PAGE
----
Grease, line and flour an 11 inch cake tin.

Combine sugar and oil in an electric mixer with the paddle attachment and beat on medium speed until well combined.

Add eggs one at a time and make sure you beat well after each addition. and scrape down sides of the mixing bowl. Add food colouring and vanilla essence on low speed.

In 1⁄4 batches, slowly start to add flour and cocoa, alternating with the buttermilk until all combined.

In a small bowl mix the baking soda and white vinegar. Now add to the mixture, beat for one minute on medium speed to combine.

Pour cake into tin and bake for about 35 minutes. Test to see if cooked by inserting a skewer into the centre of the cake – if it comes out clean it is has cooked properly.

Leave cake to cool in tin for about 10 minutes before transferring to a wire cooling rack.

(Remember if you tripled this recipe, you will have cake mix for three cake tins!)

For the cream cheese frosting

Beat icing sugar and butter in an electric mixer with paddle attachment until sugar and butter have combined. Add cream cheese and beat for a further five minutes. Don’t over beat!

How to assemble a layer cake

The instructions below are for if you are choosing to triple this recipe and make a tall cake as pictured! If you are making just one cake, unstacked, simply ice the exterior of the single cake as desired.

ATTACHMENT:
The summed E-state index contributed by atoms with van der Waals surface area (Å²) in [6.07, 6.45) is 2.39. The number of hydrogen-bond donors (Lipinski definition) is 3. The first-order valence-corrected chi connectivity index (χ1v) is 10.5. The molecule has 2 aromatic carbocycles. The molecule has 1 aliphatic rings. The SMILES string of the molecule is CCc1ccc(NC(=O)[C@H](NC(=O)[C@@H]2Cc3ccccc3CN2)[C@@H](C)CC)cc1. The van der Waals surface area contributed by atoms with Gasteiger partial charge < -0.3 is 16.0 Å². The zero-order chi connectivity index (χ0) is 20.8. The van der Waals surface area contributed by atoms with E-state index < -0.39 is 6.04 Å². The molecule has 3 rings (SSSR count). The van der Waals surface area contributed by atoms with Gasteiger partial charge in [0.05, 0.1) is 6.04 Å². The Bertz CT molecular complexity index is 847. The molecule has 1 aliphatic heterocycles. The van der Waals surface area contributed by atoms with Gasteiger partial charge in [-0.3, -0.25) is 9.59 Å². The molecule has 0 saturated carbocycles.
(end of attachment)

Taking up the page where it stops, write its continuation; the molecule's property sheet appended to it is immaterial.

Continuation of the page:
If you really want to get into it and create super fancy tall cakes (like the one pictured!), some essentials I suggest you invest in to make decorating your cake easier include a good serrated knife, a rotating turn table, offset spatula in several sizes and a bench scraper. The instructions below assume you want to stack 3 individual cakes with cream cheese icing between each layer.

Place a bit of icing on your turn table and place your first cake on top of it.

With a serrated knife trim the domed top off your cake layer to make a flat surface, gently spinning the table as you cut the top of your cake to ensure it is flat and even.

Using your spatula, cover the top of your first cake evenly with a good amount of your icing, extending the icing a little over the edges of the cake.

Place your next cake on top and gently press it to make it level. If you find your cake is not level you can always bump it up with some of the cake left over from when you trimmed it.

Begin the process again with your third cake, adding a generous layer of icing and stacking your final layer on top.

Once all three cakes are stacked, spread the stacked tall cake with a small amount of icing all over. This is called a crumb coat and makes sure that all crumbs are sealed in.

Refrigerate the cake for 15 minutes, and then use all remaining icing to generously coat the cake. Place icing on top first, slowly rotating the turntable until the cake is covered. Use a bench scraper to smooth the sides of the cake and remove excess, slowly rotating the turntable to give you the slightly uneven look as pictured above.